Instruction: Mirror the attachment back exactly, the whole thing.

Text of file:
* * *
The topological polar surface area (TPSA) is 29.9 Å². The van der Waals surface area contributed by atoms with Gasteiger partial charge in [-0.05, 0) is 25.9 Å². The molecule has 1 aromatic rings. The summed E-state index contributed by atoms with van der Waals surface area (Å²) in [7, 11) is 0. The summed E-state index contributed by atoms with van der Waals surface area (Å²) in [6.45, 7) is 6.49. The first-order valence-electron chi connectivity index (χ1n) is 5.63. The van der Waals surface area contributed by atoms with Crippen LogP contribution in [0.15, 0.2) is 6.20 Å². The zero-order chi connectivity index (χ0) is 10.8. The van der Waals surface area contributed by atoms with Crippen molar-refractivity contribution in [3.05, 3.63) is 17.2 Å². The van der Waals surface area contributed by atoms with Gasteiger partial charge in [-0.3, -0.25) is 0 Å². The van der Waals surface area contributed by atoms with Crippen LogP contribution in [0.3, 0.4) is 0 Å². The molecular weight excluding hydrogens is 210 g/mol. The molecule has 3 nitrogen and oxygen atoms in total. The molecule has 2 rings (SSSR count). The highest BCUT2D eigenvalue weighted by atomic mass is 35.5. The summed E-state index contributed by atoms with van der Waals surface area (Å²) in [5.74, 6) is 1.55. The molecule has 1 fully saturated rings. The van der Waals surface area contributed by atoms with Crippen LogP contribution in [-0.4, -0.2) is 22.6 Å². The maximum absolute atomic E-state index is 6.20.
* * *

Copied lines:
The topological polar surface area (TPSA) is 29.9 Å². The van der Waals surface area contributed by atoms with Gasteiger partial charge in [-0.05, 0) is 25.9 Å². The molecule has 1 aromatic rings. The summed E-state index contributed by atoms with van der Waals surface area (Å²) in [7, 11) is 0. The summed E-state index contributed by atoms with van der Waals surface area (Å²) in [6.45, 7) is 6.49. The first-order valence-electron chi connectivity index (χ1n) is 5.63. The van der Waals surface area contributed by atoms with Crippen LogP contribution in [0.15, 0.2) is 6.20 Å². The zero-order chi connectivity index (χ0) is 10.8. The van der Waals surface area contributed by atoms with Crippen molar-refractivity contribution in [3.05, 3.63) is 17.2 Å². The van der Waals surface area contributed by atoms with Gasteiger partial charge in [-0.3, -0.25) is 0 Å². The van der Waals surface area contributed by atoms with Crippen LogP contribution in [0.3, 0.4) is 0 Å². The molecular weight excluding hydrogens is 210 g/mol. The molecule has 3 nitrogen and oxygen atoms in total. The molecule has 2 rings (SSSR count). The highest BCUT2D eigenvalue weighted by atomic mass is 35.5. The summed E-state index contributed by atoms with van der Waals surface area (Å²) in [5.74, 6) is 1.55. The molecule has 1 fully saturated rings. The van der Waals surface area contributed by atoms with Crippen LogP contribution in [-0.4, -0.2) is 22.6 Å². The maximum absolute atomic E-state index is 6.20.